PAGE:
HomeNewsBriefMexican Vigilantes Face Off Against Military in Guerrero
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Mexican Vigilantes Face Off Against Military in Guerrero

MEXICO / 6 AUG 2013 BY JAMES BARGENT EN

Self-defense groups in Guerrero, Mexico have detained at least 60 soldiers and announced plans to take over a municipal government building as it becomes increasingly clear that authorities' attempts to co-opt the state's vigilantes are failing.

Clashes began on August 5, when a military patrol detained members of the local "community police" from the Ayutla municipality, who had a number of weapons stored in the trunk of their vehicle that legally can only be used by security forces.

In retaliation, various allied self-defense groups set up roadblocks, and at one of the blocks one group detained an estimated 60 soldiers, reported CNN Mexico.

After the action failed to secure the release of the arrested vigilantes and the return of the weapons, members of a self-defense group and residents of Ayutla announced they would take over the municipal government building, reported Milenio.

Bruno Placido Valerio, coordinator for one of the most prominent groups, the Union of the People and Organizations of the State of Guerrero (UPOEG) also took the opportunity to denounce military collusion with criminal elements. Placido told La Jornada that people had witnessed strange men dressed in black in the communities, who he said were members of paramilitary or organized crime groups that worked with the army.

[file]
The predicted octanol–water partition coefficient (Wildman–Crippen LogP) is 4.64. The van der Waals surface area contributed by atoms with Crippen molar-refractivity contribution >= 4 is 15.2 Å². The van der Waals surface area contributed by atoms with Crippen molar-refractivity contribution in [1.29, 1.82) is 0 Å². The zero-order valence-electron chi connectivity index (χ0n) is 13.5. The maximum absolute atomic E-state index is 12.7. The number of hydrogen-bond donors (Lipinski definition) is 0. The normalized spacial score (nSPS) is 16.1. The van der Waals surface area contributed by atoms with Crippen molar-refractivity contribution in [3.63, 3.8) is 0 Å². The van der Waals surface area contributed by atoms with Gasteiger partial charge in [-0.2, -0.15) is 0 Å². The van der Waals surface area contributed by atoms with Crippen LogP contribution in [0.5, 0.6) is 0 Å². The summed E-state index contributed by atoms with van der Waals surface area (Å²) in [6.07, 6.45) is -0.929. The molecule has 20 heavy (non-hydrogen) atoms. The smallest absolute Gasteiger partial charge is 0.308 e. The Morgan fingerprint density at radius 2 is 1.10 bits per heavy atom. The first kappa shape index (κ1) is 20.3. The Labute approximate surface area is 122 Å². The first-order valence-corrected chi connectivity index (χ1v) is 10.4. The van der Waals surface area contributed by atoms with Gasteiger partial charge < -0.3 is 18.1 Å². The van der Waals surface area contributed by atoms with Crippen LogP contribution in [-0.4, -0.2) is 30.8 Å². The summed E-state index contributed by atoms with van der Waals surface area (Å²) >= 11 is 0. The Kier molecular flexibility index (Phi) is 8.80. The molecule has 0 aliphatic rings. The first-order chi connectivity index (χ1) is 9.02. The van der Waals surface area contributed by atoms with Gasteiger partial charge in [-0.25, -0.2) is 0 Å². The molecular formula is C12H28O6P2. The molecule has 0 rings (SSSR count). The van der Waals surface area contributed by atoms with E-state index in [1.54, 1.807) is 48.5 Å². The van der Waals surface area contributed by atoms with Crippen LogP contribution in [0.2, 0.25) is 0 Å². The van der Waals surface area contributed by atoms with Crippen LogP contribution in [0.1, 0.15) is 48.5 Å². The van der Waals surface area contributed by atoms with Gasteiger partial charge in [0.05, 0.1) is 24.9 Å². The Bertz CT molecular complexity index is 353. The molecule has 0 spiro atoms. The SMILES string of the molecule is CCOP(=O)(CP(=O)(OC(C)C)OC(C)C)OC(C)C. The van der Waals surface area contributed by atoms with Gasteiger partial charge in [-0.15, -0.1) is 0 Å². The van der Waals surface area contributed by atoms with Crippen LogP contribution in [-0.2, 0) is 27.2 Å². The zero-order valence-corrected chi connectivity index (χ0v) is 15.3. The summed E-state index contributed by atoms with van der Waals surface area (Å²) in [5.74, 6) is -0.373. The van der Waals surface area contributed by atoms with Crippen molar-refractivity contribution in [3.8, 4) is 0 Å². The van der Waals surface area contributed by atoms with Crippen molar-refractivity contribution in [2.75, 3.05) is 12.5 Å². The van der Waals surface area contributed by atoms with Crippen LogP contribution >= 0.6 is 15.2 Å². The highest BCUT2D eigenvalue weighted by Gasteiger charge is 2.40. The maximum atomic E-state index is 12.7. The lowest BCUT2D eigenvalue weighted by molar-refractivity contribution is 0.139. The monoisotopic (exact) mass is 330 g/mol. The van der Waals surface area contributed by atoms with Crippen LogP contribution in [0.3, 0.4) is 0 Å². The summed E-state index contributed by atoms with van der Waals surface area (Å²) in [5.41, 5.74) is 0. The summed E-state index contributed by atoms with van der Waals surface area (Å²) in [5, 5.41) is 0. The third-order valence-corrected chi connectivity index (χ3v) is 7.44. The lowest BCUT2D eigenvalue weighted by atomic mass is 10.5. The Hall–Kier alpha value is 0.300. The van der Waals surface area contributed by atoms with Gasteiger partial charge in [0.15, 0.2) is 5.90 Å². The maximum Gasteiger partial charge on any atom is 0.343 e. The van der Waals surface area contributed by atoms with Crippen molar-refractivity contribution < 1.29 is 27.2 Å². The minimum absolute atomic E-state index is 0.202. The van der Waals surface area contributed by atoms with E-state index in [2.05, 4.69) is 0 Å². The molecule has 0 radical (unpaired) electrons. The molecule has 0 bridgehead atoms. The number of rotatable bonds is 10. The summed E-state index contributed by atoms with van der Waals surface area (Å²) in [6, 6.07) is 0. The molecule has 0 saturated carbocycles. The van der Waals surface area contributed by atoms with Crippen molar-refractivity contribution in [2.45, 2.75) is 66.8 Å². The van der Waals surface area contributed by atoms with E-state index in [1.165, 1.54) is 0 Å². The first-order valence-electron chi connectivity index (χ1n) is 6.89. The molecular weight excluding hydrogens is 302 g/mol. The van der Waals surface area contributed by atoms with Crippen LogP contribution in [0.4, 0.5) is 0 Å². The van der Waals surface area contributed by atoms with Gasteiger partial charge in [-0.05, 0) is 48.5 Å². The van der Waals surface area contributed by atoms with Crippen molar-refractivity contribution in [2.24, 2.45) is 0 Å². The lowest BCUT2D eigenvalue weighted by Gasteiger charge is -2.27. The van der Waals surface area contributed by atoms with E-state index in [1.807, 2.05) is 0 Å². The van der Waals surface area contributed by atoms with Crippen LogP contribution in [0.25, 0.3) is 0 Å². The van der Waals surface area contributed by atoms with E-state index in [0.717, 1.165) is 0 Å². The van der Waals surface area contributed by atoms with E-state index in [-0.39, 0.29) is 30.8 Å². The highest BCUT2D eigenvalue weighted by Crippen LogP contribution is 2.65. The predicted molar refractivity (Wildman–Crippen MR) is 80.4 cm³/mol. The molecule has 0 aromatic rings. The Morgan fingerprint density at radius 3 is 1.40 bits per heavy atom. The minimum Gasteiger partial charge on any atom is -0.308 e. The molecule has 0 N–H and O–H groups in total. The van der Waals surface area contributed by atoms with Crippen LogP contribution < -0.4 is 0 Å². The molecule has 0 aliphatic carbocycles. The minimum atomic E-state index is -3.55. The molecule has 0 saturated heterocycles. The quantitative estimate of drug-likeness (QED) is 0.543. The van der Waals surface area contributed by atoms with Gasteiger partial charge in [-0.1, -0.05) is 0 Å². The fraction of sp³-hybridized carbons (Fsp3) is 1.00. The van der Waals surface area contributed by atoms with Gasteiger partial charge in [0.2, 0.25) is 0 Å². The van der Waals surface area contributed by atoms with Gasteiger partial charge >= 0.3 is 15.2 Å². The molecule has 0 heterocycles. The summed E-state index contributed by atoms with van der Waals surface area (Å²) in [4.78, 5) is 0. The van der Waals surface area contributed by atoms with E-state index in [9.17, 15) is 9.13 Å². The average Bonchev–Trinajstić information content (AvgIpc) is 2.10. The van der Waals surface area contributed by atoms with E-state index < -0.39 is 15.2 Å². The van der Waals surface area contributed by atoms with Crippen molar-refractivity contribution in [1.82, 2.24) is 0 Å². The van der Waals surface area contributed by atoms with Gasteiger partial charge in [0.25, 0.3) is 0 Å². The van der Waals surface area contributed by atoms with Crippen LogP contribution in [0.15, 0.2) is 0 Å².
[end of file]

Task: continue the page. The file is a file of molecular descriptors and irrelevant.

InSight Crime Analysis

Until recently, the situation in Guerrero has contrasted with that of neighboring Michoacan, where vigilante groups have been involved in numerous confrontations with the security forces and local authorities. Groups in Guerrero, which have roots pre-dating the current drug war violence, even signed an agreement with the state government to legitimize their organizations. The pact includes clauses banning the vigilantes from carrying weapons that are for the exclusive use of the army and from setting up roadblocks.

This previously collaborative relationship now appears to have collapsed, and it is becoming clear that trust between the self-defense groups and the authorities has broken down. The increasingly combative stance taken by the vigilantes means more clashes are likely, and the situation could well spiral out of control, as it has in Michoacan, where self-defense groups, drug cartels and security forces are currently locked in a chaotic and violent confrontation.

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